From: Thomas Chan (firstname.lastname@example.org)
Date: Tue Jul 08 2003 - 06:15:52 EDT
On Tue, 8 Jul 2003, Philippe Verdy wrote:
> On Tuesday, July 08, 2003 3:35 AM, Thomas Chan <email@example.com> wrote:
> > On Mon, 7 Jul 2003, Philippe Verdy wrote:
> > Would "Euro" also be a (four-character) currency sign?
> Certainly not: this would be a word, whose orthograph varies with
> language. See the banknotes, where it is written in Greek letters, the
> capitalization also changes with language or context (all uppercase on
> banknotes, lowercase in normal French text, titlecase in German), as
> well as the plural forms according to language rules.
> We could say the same thing about the terms "dollar", "pound"/"livre",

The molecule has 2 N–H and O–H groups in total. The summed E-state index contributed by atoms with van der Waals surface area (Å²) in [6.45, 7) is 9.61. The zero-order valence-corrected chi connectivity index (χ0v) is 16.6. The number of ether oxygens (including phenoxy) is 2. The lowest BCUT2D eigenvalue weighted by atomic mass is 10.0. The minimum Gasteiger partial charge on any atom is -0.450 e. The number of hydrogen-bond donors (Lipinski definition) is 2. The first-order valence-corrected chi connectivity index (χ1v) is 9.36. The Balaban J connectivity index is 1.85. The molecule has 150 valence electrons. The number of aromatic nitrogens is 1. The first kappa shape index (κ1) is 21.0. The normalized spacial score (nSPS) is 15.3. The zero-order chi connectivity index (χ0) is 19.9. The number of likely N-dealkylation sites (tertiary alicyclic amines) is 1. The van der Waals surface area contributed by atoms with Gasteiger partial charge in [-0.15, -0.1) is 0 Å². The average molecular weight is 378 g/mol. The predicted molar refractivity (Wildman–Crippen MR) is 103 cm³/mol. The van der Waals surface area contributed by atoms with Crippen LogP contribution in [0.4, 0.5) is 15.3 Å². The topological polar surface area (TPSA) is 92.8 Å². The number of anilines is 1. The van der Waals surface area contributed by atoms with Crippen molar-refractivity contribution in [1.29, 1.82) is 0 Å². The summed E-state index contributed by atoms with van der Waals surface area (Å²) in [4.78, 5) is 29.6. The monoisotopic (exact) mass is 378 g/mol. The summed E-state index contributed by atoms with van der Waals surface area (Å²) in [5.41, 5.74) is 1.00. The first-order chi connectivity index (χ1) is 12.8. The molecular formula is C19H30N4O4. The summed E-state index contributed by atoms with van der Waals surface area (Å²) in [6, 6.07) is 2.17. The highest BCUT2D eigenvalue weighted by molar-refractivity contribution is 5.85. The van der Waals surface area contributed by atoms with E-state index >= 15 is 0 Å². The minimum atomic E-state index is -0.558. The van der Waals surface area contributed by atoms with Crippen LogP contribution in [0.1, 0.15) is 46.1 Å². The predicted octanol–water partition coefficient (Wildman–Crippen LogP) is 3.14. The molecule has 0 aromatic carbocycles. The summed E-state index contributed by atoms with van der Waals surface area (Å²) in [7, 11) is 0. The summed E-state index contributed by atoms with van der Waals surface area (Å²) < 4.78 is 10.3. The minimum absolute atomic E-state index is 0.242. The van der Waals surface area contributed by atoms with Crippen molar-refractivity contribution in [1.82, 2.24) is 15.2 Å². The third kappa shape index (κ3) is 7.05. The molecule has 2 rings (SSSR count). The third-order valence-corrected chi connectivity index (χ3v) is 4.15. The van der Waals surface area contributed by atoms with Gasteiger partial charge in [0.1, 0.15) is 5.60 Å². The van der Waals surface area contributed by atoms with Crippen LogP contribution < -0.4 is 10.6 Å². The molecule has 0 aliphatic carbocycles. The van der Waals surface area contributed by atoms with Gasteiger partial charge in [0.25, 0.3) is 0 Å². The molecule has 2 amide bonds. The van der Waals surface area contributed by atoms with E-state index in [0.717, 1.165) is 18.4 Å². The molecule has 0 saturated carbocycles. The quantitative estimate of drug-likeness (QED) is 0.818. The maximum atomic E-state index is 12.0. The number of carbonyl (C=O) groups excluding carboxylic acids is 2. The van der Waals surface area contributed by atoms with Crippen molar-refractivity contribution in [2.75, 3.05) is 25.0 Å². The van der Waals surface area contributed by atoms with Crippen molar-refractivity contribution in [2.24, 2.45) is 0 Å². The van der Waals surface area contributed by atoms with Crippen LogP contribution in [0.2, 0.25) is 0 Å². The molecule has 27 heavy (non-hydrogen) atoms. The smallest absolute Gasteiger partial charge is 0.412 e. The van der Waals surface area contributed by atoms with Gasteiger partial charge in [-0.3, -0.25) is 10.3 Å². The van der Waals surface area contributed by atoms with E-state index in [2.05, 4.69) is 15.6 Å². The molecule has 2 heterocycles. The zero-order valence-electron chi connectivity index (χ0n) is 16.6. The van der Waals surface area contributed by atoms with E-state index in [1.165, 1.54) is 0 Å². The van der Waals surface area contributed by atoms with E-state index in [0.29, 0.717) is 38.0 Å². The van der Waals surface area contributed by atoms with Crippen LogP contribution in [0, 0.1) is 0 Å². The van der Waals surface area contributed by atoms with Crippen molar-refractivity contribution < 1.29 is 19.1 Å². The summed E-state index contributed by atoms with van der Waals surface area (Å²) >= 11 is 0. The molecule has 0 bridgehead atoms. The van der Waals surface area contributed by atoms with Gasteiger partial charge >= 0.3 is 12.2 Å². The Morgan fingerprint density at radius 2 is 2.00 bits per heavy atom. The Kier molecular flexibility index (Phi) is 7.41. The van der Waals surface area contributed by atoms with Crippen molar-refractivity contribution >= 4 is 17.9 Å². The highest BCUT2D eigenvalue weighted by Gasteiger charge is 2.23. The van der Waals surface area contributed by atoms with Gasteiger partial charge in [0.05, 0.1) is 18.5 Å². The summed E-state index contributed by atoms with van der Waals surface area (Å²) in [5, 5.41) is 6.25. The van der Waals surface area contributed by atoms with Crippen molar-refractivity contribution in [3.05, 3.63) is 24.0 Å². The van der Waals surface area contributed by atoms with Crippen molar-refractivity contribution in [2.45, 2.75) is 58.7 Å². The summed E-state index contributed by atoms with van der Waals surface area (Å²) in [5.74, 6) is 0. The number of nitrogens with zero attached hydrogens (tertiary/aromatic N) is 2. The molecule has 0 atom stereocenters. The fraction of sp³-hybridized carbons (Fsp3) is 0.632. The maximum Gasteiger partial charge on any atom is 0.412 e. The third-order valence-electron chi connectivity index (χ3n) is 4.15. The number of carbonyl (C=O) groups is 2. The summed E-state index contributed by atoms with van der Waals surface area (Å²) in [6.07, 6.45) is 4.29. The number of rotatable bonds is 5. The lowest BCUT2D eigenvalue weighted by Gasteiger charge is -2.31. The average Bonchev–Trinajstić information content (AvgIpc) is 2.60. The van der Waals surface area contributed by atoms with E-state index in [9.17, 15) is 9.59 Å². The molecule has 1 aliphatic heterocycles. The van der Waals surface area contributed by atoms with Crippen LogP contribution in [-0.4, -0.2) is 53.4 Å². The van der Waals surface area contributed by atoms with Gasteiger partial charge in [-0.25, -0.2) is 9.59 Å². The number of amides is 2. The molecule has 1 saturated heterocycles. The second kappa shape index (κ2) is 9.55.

> "mark", "escudo", "peseta", "yen", "yuan", "ruppie"/"roupie",
> "sucre"... (see also the Japanese Kana square characters created for
> these terms: they are not really currency signs, but an orthographic
> representation of these names adapted to a script, mostly like a
But what does one do for a script like Han characters where those tests
don't apply? e.g., in Chinese, U+938A is used for 'pound'--is that a
word, or a currency sign? U+5713 or U+5143 for 'yuan'? Etc.
This archive was generated by hypermail 2.1.5 : Tue Jul 08 2003 - 07:25:55 EDT